Rachio Generation 2 Smart Sprinkler Controller

I put a “smart” sprinkler controller on my shopping list a long time ago, but it was not until last month when I woke up to the sound of rain and saw that my sprinklers were on!  I decided it was time to take action. Part of the reason why I had not before, is that there are so many options available, and I could not devote the necessary amount of time to research all of the different choices. Finally provided with sufficient motivation, I put in the effort and opted for the $199 SRP (~$170 street) eight zone Rachio Generation 2 “Smart Sprinkler Controller”.


The Rachio Generation 2 is 9.25″ L x 5.625″ H x 1.625″ W, weighs in at 1.2lb, and supports an operating range of -4°F to 140°F. There are 8 and 16 zone models available. It is easy to tell which you have by examining the number of wire connectors on the inside (this is the 8).



Installation is quick and easy as long as you know where your current controller is and how to operate a screw driver. Just make sure to connect the zones up in the same order as they were before by taking a picture of the old wiring. Once connected to the existing infrastructure, plug in the AC adapter via its 6’ power cord, and step through the first-run. Power consumption is a miserly 1.9W.

First Run

The first-run experience is somewhat lengthy, so make sure to set aside 10-15 minutes to perform the setup tasks. You will need to create an account, set your address for weather information, connect to a 2.4GHz 802.11 wireless network (no 5GHz support here), and walk through the zones. Zone type is quite important as well as there are different types of flora and sprinkler heads. Don’t worry if you are not familiar with your lawn setup. The app makes it quite easy to discover and select the right choices. Also, it is worth pointing out, that the device will update its firmware during this process – thank you Rachio!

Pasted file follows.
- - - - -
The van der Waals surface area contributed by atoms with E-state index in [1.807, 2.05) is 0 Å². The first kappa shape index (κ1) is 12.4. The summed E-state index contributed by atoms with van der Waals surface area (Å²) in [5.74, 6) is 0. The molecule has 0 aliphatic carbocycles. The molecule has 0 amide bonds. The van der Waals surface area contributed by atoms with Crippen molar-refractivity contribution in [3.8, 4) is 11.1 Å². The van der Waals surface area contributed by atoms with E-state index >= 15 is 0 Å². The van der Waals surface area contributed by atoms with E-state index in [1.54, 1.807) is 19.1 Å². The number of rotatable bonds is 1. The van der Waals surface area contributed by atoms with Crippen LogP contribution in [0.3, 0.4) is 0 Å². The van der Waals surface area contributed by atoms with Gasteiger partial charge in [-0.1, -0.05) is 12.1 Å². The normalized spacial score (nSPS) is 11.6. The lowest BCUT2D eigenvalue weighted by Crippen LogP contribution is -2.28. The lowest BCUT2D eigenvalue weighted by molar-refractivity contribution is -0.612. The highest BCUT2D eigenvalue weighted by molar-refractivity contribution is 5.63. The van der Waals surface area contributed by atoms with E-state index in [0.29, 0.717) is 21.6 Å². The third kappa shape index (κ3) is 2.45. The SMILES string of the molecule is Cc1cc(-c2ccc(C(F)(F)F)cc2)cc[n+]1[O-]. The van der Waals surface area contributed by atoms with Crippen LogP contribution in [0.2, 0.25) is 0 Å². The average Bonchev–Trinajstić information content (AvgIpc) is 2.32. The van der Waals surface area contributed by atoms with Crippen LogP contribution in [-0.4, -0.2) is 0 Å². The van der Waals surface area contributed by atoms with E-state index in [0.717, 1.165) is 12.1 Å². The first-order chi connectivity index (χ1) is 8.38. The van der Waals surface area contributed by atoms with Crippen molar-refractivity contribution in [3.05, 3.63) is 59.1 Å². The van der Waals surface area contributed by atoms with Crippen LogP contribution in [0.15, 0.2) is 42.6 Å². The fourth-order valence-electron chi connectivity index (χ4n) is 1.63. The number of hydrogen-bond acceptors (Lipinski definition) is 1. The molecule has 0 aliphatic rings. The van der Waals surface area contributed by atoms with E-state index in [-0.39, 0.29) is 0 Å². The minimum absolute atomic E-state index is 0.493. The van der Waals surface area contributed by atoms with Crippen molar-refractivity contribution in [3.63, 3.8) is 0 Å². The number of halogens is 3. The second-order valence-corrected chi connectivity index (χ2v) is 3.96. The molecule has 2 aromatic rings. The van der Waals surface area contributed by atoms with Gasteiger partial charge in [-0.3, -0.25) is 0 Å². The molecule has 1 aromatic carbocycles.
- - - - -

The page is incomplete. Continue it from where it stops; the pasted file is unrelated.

Creating a schedule is the next step. Here, Rachio also does a good job of leading you through the process, and ensuring that the defaults make sense (e.g. skip the session if it is below freezing). I did find that the run times were a bit generous however (possibly better-safe-than-sorry?) so I ended up shortening them up a bit.


Good home automation should not require fiddling, so once everything is setup, there is not much more that needs to be done within the app. It does a good job of reporting status, including when it ran, when it will run, and the weather. Where I live in Chicago, the weather is reasonably general so it does a great job of only running when it needs to – i.e. no more watering in the rain. But, in an area where there are more micro-climates, how well the Generation 2 will work depends mightily on the proximity of the weather station. Now, this is one of the [few] major differences between it, and the Generation 3 (5GHz 802.11AC being another), which claims to offer much more granular weather adaptability, but at a significantly higher price.

It is worth noting as well, that the Rachio app supports access sharing via separate accounts. So no need to hand out your credentials to your partner, or housemates, if they want to play with the sprinklers too. The only complaint I have with the device is how difficult it is to change the Wi-Fi network it connects to. You must have physical access to the device and follow a reset procedure to perform what should be a simple and straightforward process. Although, because it is not a common occurrence this is certainly more niggle than blocker.


I have been very pleased with the Rachio Generation 2 smart sprinkler controller. It addresses exactly the problem that I had with our old “dumb” controller by utilizing weather data to make intelligent decisions around whether the lawn needs a drink. While it works well for where I live, other locations may need to step up to the $230 Generation 3 (the Generation 2 is easy to find for $170, but often goes down to $150) – which can negate some of the benefit.


  • Simple, just works, smart sprinkler control
  • Well thought out first-run experience and app
  • Reasonable price


  • Changing Wi-Fi networks overly complex
  • Generation 2 not the best option of your location has varied micro-climates (Generation 3 should address this)